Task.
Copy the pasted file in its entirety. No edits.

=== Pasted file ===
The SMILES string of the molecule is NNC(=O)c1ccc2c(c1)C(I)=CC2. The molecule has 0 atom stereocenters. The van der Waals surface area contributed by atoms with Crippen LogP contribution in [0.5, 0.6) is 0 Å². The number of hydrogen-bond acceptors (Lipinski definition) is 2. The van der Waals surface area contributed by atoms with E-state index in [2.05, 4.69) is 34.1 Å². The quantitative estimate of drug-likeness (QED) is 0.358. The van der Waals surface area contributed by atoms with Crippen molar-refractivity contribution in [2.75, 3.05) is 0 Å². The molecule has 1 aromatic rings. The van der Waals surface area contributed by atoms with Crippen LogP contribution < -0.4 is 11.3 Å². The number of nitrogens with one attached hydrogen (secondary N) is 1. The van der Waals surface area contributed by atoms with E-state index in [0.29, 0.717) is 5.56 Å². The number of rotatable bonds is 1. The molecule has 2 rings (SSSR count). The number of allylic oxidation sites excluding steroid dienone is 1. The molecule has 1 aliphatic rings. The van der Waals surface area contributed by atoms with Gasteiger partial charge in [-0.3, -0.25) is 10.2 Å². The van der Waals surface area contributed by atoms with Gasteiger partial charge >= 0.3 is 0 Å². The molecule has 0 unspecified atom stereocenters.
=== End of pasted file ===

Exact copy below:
The SMILES string of the molecule is NNC(=O)c1ccc2c(c1)C(I)=CC2. The molecule has 0 atom stereocenters. The van der Waals surface area contributed by atoms with Crippen LogP contribution in [0.5, 0.6) is 0 Å². The number of hydrogen-bond acceptors (Lipinski definition) is 2. The van der Waals surface area contributed by atoms with E-state index in [2.05, 4.69) is 34.1 Å². The quantitative estimate of drug-likeness (QED) is 0.358. The van der Waals surface area contributed by atoms with Crippen molar-refractivity contribution in [2.75, 3.05) is 0 Å². The molecule has 1 aromatic rings. The van der Waals surface area contributed by atoms with Crippen LogP contribution < -0.4 is 11.3 Å². The number of nitrogens with one attached hydrogen (secondary N) is 1. The van der Waals surface area contributed by atoms with E-state index in [0.29, 0.717) is 5.56 Å². The number of rotatable bonds is 1. The molecule has 2 rings (SSSR count). The number of allylic oxidation sites excluding steroid dienone is 1. The molecule has 1 aliphatic rings. The van der Waals surface area contributed by atoms with Gasteiger partial charge in [-0.3, -0.25) is 10.2 Å². The van der Waals surface area contributed by atoms with Gasteiger partial charge >= 0.3 is 0 Å². The molecule has 0 unspecified atom stereocenters.